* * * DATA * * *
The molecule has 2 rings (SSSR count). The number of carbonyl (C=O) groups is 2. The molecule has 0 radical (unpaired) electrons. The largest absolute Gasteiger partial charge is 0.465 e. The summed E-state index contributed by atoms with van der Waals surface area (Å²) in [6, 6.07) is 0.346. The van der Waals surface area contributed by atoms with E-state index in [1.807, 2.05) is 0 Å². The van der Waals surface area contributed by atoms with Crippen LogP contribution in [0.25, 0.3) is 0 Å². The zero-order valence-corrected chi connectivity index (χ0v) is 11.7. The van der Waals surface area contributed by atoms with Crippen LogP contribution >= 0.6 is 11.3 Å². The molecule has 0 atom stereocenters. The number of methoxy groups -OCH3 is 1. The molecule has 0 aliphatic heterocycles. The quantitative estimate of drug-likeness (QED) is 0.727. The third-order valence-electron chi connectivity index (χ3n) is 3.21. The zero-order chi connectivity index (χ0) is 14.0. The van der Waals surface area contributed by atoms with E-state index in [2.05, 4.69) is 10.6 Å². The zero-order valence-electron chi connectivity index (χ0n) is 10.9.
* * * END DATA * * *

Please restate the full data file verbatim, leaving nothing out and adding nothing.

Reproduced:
The molecule has 2 rings (SSSR count). The number of carbonyl (C=O) groups is 2. The molecule has 0 radical (unpaired) electrons. The largest absolute Gasteiger partial charge is 0.465 e. The summed E-state index contributed by atoms with van der Waals surface area (Å²) in [6, 6.07) is 0.346. The van der Waals surface area contributed by atoms with E-state index in [1.807, 2.05) is 0 Å². The van der Waals surface area contributed by atoms with Crippen LogP contribution in [0.25, 0.3) is 0 Å². The zero-order valence-corrected chi connectivity index (χ0v) is 11.7. The van der Waals surface area contributed by atoms with Crippen LogP contribution >= 0.6 is 11.3 Å². The molecule has 0 atom stereocenters. The number of methoxy groups -OCH3 is 1. The molecule has 0 aliphatic heterocycles. The quantitative estimate of drug-likeness (QED) is 0.727. The third-order valence-electron chi connectivity index (χ3n) is 3.21. The zero-order chi connectivity index (χ0) is 14.0. The van der Waals surface area contributed by atoms with E-state index in [2.05, 4.69) is 10.6 Å². The zero-order valence-electron chi connectivity index (χ0n) is 10.9.